India’s state-run fast breeder reactor manufacturer Bharatiya Nabhikiya Vidyut Nigam Ltd. (Bhavini) said last week that its senior scientist K.V. Suresh Kumar has assumed charge as the company’s new Chairman and Managing Director.
Bhavini was founded in 2003 with the objective of constructing the country’s first 500 MW Fast Breeder Reactor (FBR) at the nuclear complex in Kalpakkam located in the southern Indian state of Tamil Nadu.
A graduate in chemical engineering, Kumar joined the Department of Atomic Energy at the Bhabha Atomic Research Centre (BARC) Training School in Mumbai in 1985.
He has vast experience in reactor operations, operation of sodium systems, steam and water systems, turbine and its auxiliaries, and joined the operations of the Fast Breeder Test Reactor at Kalpakkam in 1986.
From 2016 to November 2022, Kumar served as the Director of the Reactor Facilities Group at the Indira Gandhi Centre for Atomic Research (IGCAR) situated within the nuclear power complex at Kalpakkam, which also houses the two reactor units of the Madras Atomic Power Station, the under construction 500 MW Prototype Fast Breeder Reactor (PFBR) Bhavini, and a sodium-cooled Fast Breeder Test Reactor (FBTR).
As Director of the Reactor Facilities Group at the IGCAR, Kumar was responsible for the operations of the FBTR, the KAMINI reactor and the fuel fabrication facility.
KAMINI is a 30 MW research reactor at the IGCAR that is cooled and moderated by light water and fueled with uranium-233 metal produced by the thorium fuel cycle harnessed by the adjacent FBTR reactor.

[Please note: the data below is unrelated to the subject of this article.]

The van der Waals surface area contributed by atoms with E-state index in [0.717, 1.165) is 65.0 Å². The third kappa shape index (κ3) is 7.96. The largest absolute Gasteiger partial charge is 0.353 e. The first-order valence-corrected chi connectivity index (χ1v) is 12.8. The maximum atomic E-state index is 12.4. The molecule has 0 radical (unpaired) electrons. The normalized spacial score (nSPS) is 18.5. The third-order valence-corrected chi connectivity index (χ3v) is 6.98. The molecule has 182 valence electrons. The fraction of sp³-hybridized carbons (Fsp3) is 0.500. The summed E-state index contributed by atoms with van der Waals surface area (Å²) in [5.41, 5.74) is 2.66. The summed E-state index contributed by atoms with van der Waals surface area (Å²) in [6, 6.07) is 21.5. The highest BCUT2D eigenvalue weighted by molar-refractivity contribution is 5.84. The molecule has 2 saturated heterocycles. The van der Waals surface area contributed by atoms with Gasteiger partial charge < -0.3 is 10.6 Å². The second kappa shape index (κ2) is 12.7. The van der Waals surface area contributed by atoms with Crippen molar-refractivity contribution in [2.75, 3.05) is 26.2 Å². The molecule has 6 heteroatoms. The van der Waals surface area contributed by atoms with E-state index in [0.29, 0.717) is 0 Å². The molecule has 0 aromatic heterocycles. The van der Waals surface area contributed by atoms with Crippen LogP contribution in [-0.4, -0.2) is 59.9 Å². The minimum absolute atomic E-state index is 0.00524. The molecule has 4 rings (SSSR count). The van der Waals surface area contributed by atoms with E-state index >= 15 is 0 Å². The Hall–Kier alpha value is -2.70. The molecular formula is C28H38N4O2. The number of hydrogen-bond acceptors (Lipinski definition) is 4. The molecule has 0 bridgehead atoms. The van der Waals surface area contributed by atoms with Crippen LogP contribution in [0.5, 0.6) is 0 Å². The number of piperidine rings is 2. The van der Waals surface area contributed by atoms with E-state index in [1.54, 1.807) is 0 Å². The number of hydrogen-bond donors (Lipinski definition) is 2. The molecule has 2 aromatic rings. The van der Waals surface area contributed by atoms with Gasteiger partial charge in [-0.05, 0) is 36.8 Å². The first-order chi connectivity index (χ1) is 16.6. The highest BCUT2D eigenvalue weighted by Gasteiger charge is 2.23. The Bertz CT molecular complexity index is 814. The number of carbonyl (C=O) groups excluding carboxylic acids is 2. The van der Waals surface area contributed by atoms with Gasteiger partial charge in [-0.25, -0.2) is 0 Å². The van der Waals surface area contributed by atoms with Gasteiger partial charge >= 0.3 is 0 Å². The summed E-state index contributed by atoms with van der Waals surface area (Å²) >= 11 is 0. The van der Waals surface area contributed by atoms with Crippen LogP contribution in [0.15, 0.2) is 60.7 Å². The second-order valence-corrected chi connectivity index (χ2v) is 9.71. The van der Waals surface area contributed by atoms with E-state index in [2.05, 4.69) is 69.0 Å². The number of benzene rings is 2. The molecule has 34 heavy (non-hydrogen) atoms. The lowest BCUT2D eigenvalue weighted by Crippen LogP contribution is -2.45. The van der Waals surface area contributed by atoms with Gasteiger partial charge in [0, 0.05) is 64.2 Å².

During Kumar’s tenure at IGCAR, the power of the Fast Breeder Test Reactor was raised earlier this year to its design level of 40 MW, which development was reported by Nuclear Asia.
Bhavini is currently constructing a 500 MW Prototype Fast Breeder Reactor (PFBR) at Kalpakkam and Kumar has also been closely involved in the PFBR’s project design and safety review.
Bhavini’s mandate is to construct and operate subsequent Fast Breeder Reactors to help realise the second stage of India’s three-stage nuclear programme. The PFBR is a key element of India’s nuclear power programme that was conceived in the late 1960s as a closed fuel cycle to be achieved in three stages. The spent fuel generated from one stage would be reprocessed and used in the next stage of the cycle to produce power.
The closed fuel cycle was designed to “breed” fuel and to minimize generation of nuclear waste. This three-stage nuclear power production program in India had been conceived with the ultimate objective of utilising the country’s vast reserves of thorium-232. India has the world’s third largest reserves of thorium.
The PFBR in Kalpakkam will use a mixed oxide of plutonium (Pu)-239 – derived from reprocessed spent fuel from India’s pressurised heavy water reactors – and uranium-238 as fuel to generate energy. This nuclear reaction will also produce more Pu-239 by converting both U-238 in the fuel mix, as well as a blanket of depleted uranium surrounding the core, into plutonium. This plutonium will then be processed and used as nuclear fuel in a chain of commercial FBRs in the second stage of the nuclear programme.
The final stage of the cycle would involve the use of Pu-239 recovered from the second stage, in combination with thorium-232, to produce energy and uranium (U)-233 using “thermal breeders”. This production of U-233 from thorium-232 would complete the cycle, while the U-233 would then be used as fuel for the remaining part of the fuel cycle.